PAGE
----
Geometric Mechanics. Toward a Unification of Classical Physics. 2nd, Revised and Enlarged Edition

  • ID: 2180243
  • Book
  • 605 Pages
  • John Wiley and Sons Ltd
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Mechanics is quite obviously geometric, yet the traditional approach to the subject is based mainly on differential equations. Setting out to make mechanics both accessible and interesting for non–mathematicians, Richard Talman augments this approach with geometric methods such as differential geometry, differential forms, and tensor analysis to reveal qualitative aspects of the theory.

For easy reference, the author treats Lagrangian, Hamiltonian, and Newtonian mechanics separately – exploring their geometric structure through vector fields, symplectic geometry, and gauge invariance respectively.

This second, fully revised edition has been expanded to further emphasize the importance of the geometric approach. Starting from Hamilton′s principle, the author shows, from a geometric perspective, how "all" of classical physics can be subsumed within classical mechanics. Having developed the formalism in the context of classical mechanics, the subjects of electrodynamics, relativistic strings and general relativity are treated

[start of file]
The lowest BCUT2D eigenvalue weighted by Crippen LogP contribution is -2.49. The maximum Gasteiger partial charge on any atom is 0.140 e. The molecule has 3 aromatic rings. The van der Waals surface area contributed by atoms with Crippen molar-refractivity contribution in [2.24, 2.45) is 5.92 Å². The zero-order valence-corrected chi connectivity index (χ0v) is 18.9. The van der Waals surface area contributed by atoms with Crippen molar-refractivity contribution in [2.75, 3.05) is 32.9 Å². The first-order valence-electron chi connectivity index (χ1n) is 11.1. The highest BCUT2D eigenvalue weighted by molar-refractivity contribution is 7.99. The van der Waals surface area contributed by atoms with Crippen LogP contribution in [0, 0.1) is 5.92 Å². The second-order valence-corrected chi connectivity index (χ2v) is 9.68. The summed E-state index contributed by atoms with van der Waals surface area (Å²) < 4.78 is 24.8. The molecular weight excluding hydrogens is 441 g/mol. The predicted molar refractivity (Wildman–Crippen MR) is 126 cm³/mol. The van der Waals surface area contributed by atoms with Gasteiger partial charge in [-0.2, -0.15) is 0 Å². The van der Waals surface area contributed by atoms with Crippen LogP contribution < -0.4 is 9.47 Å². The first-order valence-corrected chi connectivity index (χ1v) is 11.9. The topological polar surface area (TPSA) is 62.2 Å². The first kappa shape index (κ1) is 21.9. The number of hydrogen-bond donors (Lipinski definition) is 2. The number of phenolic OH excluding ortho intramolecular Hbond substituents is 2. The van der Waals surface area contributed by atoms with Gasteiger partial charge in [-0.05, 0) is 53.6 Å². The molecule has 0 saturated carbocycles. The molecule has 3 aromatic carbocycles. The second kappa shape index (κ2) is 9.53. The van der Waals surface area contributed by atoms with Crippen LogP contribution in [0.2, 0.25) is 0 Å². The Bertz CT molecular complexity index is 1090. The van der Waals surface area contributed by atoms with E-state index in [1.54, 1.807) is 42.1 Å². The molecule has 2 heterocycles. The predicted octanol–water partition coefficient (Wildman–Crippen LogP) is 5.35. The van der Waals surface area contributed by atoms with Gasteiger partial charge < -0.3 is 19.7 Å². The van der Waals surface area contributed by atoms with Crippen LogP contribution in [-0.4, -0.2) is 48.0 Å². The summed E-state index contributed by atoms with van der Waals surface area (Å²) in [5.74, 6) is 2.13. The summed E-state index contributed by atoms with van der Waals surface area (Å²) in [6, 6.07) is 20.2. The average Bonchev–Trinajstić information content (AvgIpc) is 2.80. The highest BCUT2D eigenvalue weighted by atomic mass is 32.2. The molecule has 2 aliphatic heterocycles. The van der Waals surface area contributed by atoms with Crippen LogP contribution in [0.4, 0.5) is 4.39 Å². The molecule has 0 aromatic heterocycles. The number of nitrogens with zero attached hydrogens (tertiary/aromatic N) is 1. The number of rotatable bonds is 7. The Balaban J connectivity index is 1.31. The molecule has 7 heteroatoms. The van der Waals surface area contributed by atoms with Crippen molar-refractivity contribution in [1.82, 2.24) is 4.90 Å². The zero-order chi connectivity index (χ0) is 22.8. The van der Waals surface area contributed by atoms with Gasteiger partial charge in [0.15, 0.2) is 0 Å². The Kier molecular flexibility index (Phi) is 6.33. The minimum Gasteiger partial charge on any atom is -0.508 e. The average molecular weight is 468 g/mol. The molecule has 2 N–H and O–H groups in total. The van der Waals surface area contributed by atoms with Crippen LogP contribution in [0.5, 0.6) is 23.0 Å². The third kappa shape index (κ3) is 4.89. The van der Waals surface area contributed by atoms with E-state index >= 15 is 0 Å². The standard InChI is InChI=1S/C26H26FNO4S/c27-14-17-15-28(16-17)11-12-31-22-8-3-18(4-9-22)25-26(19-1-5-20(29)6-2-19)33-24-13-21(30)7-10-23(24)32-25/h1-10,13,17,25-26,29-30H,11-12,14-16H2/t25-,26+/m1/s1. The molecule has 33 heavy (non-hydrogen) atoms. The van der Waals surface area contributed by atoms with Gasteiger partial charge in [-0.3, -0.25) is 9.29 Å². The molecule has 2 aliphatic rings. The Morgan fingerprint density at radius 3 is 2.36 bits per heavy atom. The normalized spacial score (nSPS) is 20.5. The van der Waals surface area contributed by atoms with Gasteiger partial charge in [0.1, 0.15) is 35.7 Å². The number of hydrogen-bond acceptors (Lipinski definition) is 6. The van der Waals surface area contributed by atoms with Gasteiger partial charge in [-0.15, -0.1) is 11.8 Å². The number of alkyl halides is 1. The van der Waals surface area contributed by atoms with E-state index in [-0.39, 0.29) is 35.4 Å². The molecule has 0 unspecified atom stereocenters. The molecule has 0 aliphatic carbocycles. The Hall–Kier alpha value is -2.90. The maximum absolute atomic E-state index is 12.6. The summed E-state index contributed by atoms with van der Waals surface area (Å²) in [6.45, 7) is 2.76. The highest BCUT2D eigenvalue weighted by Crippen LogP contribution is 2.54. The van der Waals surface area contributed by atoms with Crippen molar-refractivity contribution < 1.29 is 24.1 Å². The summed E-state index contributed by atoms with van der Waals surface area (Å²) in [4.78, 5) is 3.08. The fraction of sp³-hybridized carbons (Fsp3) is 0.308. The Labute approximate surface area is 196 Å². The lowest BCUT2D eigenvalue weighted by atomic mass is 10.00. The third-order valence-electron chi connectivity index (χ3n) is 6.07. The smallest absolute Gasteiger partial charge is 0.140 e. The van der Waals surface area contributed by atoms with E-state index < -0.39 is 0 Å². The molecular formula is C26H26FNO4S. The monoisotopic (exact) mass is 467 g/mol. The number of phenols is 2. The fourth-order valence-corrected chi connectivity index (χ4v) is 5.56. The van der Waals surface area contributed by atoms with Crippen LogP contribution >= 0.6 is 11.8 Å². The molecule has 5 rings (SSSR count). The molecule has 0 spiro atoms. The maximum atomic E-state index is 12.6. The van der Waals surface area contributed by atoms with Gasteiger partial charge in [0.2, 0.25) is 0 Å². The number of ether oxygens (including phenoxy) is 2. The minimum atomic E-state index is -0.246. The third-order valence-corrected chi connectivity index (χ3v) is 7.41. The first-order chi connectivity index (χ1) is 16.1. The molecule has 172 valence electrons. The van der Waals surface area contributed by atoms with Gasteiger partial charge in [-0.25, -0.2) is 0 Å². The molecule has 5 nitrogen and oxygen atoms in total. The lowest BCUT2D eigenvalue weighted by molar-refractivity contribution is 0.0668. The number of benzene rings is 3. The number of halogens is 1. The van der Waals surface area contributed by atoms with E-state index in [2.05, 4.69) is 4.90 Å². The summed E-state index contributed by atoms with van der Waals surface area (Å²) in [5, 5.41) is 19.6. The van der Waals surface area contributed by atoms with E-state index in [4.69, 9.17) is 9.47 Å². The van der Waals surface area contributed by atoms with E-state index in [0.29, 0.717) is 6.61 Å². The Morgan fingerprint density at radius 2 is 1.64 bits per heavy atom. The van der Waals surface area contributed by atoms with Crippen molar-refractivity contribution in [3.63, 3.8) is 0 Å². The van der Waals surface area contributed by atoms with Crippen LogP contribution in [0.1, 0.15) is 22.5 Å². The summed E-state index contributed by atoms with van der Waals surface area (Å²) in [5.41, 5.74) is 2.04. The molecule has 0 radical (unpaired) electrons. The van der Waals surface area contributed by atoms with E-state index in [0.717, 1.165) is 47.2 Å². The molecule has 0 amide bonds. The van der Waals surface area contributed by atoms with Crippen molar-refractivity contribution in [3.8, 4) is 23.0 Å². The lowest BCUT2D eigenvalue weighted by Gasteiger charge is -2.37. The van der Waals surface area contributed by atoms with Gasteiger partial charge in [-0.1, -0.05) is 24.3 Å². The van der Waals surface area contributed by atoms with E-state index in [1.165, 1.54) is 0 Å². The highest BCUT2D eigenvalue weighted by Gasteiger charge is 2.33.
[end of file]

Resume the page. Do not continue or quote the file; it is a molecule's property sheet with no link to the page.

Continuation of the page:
as examples of classical mechanics. This modest unification of classical physics is intended to provide a background for the far more ambitious "grand unification" program of quantum field theory.

The final chapters develop approximate methods for the analysis of mechanical systems. Here the emphasis is more on practical perturbative methods than on the canonical transformation formalism. "Geometric Mechanics" features numerous illustrative examples and assumes only basic knowledge of Lagrangian mechanics.
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1 Review of Classical Mechanics and String Field Theory

2 Geometry of Mechanics, I, Linear

3 Geometry of Mechanics, II, Curvilinear

4 Geometry of Mechanics, III, Multilinear

5 Lagrange–Poincaré Description of Mechanics

6 Newtonian/Gauge Invariant Mechanics

7 Hamiltonian Treatment of Geometric Optics

8 Hamilton–Jacobi Theory

9 Relativistic Mechanics

10 Conservation Laws and Symmetry

11 Electromagnetic Theory

12 Relativistic Strings

13 General Relativity

14 Analytic Bases for Approximation

15 Linear Hamiltonian Systems

16 Perturbation Theory

17 Symplectic Mechanics
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Richard M. Talman is Professor of Physics at Cornell University, Ithaca, New York. He studied physics at the University of Western Ontario and received his Ph.D. at the California Institute of Technology in 1963. After accepting a full professorship for Physics at Cornell in 1971, he spent time as Visiting Scientist in Stanford, CERN, Berkeley, and the S.S.C. in Dallas and Saskatchewan. In addition, he has delivered lecture series at several institutions including Rice and Yale Universities. Professor Talman has been engaged in the design and construction of a series of accelerators, with special emphasis on x–rays.
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